By Team FI
The Committee for the Protection of Democratic Rights (CPDR) has released a press statement on the successful protest hunger strike undertaken by a 45-year-old political undertrial prisoner, Angela Harish Sontakke.
Imprisoned since April 2011, on charges of being a Maoist, Sontakke’s hunger strike was to stop the installation of CCTV cameras inside the women barracks.
The CPDR in its press release stated that “the installation of CCTV cameras within the women’s barracks in jails amounts to violation of the right to privacy and dignity which is a fundamental right guaranteed under the Constitution. It is important to note that the Supreme Court has repeatedly held that merely because a person is imprisoned, he does not lose all his fundamental rights. It is also most alarming that when a prisoner protests the violation of fundamental rights, she is isolated and threatened with action for obstructing officials from performing their duties!”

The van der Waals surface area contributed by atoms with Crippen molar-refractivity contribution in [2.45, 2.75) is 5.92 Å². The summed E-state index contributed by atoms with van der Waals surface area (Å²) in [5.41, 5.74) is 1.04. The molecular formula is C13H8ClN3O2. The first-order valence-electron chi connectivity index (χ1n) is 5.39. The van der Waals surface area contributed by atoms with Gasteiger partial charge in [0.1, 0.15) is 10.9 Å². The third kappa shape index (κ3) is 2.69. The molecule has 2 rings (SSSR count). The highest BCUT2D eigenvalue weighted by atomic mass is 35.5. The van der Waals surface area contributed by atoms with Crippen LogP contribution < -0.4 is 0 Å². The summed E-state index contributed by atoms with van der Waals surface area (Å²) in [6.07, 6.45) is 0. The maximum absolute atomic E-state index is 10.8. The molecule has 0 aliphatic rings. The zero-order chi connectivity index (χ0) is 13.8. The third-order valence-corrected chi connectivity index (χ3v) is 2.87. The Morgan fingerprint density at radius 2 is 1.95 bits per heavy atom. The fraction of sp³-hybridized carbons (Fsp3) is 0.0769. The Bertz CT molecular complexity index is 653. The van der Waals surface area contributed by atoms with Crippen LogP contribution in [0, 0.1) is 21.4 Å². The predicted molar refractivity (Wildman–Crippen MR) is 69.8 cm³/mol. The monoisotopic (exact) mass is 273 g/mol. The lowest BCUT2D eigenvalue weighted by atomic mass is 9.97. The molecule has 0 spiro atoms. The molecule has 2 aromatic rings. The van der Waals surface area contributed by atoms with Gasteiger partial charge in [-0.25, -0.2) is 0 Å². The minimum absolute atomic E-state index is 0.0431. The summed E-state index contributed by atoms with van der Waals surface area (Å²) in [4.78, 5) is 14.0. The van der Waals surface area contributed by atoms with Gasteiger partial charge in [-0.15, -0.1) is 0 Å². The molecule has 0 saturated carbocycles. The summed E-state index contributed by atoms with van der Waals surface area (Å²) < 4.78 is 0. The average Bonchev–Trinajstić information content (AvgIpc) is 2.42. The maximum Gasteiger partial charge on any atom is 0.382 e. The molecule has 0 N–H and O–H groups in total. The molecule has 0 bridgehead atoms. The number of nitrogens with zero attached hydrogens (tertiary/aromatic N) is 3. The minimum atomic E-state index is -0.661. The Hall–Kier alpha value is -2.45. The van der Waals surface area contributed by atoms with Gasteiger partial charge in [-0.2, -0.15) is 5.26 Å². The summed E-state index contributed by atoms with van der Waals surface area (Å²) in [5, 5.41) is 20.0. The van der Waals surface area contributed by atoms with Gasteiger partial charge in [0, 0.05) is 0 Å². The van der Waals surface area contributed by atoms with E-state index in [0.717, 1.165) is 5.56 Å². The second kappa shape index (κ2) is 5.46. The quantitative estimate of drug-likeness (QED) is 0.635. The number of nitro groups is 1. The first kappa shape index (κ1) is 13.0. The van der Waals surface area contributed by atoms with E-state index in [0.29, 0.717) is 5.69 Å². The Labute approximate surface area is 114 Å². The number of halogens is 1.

On 1st April, 2015, when Sontakke and other inmates found out that cameras were going to be installed, they had objected to it on the grounds that it would be a clear invasion of their privacy, “since women inmates change their clothes, apply medicines (as skin infections are rampant in the overcrowded condition of the jail) and in the height of summer without any fans, women use minimum clothes while sleeping in the barracks,” stated the press release. The women had no objections to objection to CCTV cameras at the entrance of the barracks, corridors, court yard, at the gate, steps and offices. It was also found out later that the government Circular had not ordered the installation of cameras within the women barracks.